You will not normally find cutting-edge, newly released products on auctions, for obvious reasons. But if you know what you're about you can often "cherry-pick" to great advantage. If you want to assemble from scratch a pretty good but not super-duper computer system, and have time, patience, and some knowledge of components, you can achieve your goal for an amazingly low cost by patrolling these auction sites.

Before bidding, be very certain you understand exactly what product is actually being offered. There are commonly several versions of a given product--some fairly similar, some drastically different--as well as successor models. Look for complete model numbers and read the descriptions closely, then go visit the product maker's web site. As an example, you could find a "Matrox Millennium II PCI Video Card with 4 MB On-Board RAM" at, say $50, and think you had a bonanza find--but closer review reveals that that card is not the current G200 AGP version, and that the RAM is an older, slower form than today's SGRAM. As always, but especially so in auctions: caveat emptor!! If you just flat-out make a spec mistake on a retail order, it costs you 15%; at auction, it costs you 100%.

Last but not least, and so obvious it shouldn't need mentioning, but . . . . Always be sure you have a good idea what an item should be worth. A Pine Technology A3D 3-D PCI Audio Card with the Aureal Vortex codec at $35 may be a great price for that card, but if you can get essentially the same hardware in a DCS Multimedia S805 at straight retail for $25, why go the tortuous auction route? The rule? Always do your homework first.

A sort of Postscript: as I assembled this links list, I came to the tentative conclusion that there are far, far too many of these sites. For effectiveness, there should be a small number of competitive sites. As it is, potential buyers have simply too much territory to patrol. I suspect strongly that once the dust settles, only a few of the better organized sites will be found still standing (there are already a lot of dead links in this area).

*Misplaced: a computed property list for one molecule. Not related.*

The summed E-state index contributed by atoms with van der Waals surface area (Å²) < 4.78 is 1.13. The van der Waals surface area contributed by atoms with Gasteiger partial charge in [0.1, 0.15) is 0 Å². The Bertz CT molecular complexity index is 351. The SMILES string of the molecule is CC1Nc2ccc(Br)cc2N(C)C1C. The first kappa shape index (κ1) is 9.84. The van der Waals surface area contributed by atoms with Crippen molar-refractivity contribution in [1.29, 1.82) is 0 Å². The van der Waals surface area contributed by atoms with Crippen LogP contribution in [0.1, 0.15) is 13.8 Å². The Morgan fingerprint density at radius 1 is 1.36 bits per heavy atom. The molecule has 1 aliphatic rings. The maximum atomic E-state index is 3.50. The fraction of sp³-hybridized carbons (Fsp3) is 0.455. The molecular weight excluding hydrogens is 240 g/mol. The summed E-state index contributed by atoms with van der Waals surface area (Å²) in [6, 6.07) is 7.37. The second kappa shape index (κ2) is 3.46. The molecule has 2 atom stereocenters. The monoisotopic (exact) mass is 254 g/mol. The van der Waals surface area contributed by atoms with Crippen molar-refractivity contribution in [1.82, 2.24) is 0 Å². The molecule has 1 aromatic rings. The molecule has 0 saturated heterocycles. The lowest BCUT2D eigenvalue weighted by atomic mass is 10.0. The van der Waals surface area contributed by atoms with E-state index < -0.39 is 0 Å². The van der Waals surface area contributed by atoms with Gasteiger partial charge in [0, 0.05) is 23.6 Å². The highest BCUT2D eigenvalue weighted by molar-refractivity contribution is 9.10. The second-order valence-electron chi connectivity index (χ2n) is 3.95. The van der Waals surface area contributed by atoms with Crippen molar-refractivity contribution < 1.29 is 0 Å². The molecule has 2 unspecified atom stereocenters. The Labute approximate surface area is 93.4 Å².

The links list below is by no means all the on-line auctions--or even all the computer-related on-line auctions--out there. It includes what seem to be the larger and better-established sites, plus a few others thrown in for comparisons. You can seek further than my list at Auction Guide: Computers, which claims to be a comprehensive guide to all on-line computer auctions (or, if you move up their site from the linked page, to auctions for many other kinds of things as well), or of course do both.

Haggle: They have perhaps the largest computer-parts offerings list.

eBay: One of the bigger, better-know auction sites.

Egghead's Auction: From a large, well-known company.

Bid: Another larger player, they have separated pages for Americans and Canadians.

City Auction: Claims to show only items offered to folk in your region--but who, for computer equipment sent by mail, would actually restrict their audience? A gimmick, but still it's one of the bigger auction sites.

Box Lot: Don't let the title fool you--this is just another one-at-a-time auction.

Tech Tap Auctions: Quite new. Check to see how they're coming along.

Auction Floor: Yet another auction site.

Auction X: And another.

U Bid: And another.

MyAuction: Yup, you guessed it.

Auction Sales: Here's a surprise--an auction site!

Deal Deal: Seems small, but looking is free.

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(Last updated: 15 January 2000.)